New Economics Papers
on Market Microstructure
Issue of 2013‒10‒18
three papers chosen by
Thanos Verousis

  1. Tick Size Regulation and Sub-Penny Trading By Buti, Sabrina; Rindi, Barbara; Wen, Yuanji; Werner, Ingrid M.
  2. The Twilight Zone: OTC Regulatory Regimes and Market Quality By Bruggemann, Ulf; Kaul, Aditya; Leuz, Christian; Werner, Ingrid M.
  3. Optimal Order Scheduling for Deterministic Liquidity Patterns By Peter Bank; Antje Fruth

  1. By: Buti, Sabrina (University of Toronto); Rindi, Barbara (Bocconi University); Wen, Yuanji (Bocconi University); Werner, Ingrid M. (OH State University)
    Abstract: We show that following a tick size reduction in a decimal public limit order book (PLB) market quality and welfare fall for illiquid but increase for liquid stocks. If a Sub-Penny Venue (SPV) starts competing with a penny-quoting PLB, market quality deteriorates for illiquid, low priced stocks, while it improves for liquid, high priced stocks. As all traders can demand liquidity on the SPV, traders' welfare increases. If the PLB facing competition from a SPV lowers its tick size, PLB spread and depth decline and total volume and welfare increase irrespective of stock liquidity.
    JEL: G10 G12 G20 G23 G24
    Date: 2013–09
  2. By: Bruggemann, Ulf (Humboldt University of Berlin); Kaul, Aditya (University of Alberta); Leuz, Christian (University of Chicago and University of PA); Werner, Ingrid M. (OH State University)
    Abstract: We analyze a comprehensive sample of more than 10,000 U.S. stocks in the OTC market. As little is known about this market, we first characterize OTC firms by trading venue and provide evidence on survival, success, frequency of venue changes, reporting status, and trading activity. A large number of new firms appear on the OTC market each year. With few exceptions, these new firms exhibit poor performance and rarely rise to trade on traditional exchanges. We analyze how market liquidity, price efficiency and crash risk, all of which capture aspects of market quality, differ across OTC venues and firms subject to different regulatory regimes, including federal securities and state blue sky laws. We show that OTC firms that are subject to stricter regulatory regimes have higher market liquidity and price efficiency, and lower return skewness. We also analyze OTC market features that are potential substitutes for SEC registration, such as publication in a securities manual or state merit reviews, and provide evidence on their capital-market effects. This evidence is relevant in light of the JOBS Act and the ensuing relaxation of SEC registration requirements. Overall, our results suggest that investors consider information and regulatory differences when trading OTC stocks.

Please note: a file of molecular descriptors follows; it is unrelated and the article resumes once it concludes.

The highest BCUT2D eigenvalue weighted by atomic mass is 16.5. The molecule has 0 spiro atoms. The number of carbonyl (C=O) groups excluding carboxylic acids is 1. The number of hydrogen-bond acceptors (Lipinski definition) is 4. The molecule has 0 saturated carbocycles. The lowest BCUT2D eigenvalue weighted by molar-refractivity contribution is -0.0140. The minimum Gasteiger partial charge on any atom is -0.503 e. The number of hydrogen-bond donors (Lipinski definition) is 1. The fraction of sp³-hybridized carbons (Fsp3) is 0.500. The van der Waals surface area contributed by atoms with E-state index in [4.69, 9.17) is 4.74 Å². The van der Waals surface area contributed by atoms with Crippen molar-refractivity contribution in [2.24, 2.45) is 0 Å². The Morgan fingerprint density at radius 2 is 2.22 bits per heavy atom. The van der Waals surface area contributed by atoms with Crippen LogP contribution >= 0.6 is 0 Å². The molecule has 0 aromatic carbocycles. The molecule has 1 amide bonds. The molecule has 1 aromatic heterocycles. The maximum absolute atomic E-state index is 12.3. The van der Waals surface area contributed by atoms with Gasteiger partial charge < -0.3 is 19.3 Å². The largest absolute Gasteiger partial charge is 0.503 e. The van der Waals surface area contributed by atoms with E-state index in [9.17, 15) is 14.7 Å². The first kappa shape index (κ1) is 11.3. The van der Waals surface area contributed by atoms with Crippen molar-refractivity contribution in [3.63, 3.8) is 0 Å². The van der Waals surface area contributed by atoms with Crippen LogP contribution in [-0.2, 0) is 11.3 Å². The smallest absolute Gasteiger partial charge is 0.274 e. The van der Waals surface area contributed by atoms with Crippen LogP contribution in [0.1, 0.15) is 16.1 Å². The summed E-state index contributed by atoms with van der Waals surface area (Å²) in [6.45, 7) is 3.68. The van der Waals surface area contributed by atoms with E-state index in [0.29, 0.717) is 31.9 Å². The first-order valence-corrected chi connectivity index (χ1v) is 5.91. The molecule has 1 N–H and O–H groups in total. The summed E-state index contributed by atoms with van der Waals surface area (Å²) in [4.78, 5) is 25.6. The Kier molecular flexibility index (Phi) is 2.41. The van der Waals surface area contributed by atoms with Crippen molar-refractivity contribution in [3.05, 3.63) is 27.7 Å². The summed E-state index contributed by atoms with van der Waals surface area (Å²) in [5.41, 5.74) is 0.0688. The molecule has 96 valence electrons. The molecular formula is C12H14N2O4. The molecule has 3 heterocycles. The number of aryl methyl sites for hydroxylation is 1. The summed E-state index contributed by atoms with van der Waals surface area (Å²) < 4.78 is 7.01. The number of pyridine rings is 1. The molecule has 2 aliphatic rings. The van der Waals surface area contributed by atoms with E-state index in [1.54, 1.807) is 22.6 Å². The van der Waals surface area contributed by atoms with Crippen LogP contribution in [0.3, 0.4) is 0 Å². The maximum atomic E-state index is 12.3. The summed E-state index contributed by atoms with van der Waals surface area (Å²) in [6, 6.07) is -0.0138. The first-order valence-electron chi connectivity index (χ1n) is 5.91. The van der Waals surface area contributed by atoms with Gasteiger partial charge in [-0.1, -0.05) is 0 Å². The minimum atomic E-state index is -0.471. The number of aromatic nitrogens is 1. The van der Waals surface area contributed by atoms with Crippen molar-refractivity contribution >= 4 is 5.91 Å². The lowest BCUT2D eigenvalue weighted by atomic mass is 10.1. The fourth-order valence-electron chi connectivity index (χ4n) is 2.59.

JEL: G14 G15 G30 K22 M41 M48
    Date: 2013–08
  3. By: Peter Bank; Antje Fruth
    Abstract: We consider a broker who has to place a large order which consumes a sizable part of average daily trading volume. The broker's aim is thus to minimize execution costs he incurs from the adverse impact of his trades on market prices. By contrast to the previous literature, see, e.g., Obizhaeva and Wang (2005), Predoiu, Shaikhet, and Shreve (2011), we allow the liquidity parameters of market depth and resilience to vary deterministically over the course of the trading period. The resulting singular optimal control problem is shown to be tractable by methods from convex analysis and, under minimal assumptions, we construct an explicit solution to the scheduling problem in terms of some concave envelope of the resilience adjusted market depth.
    Date: 2013–10

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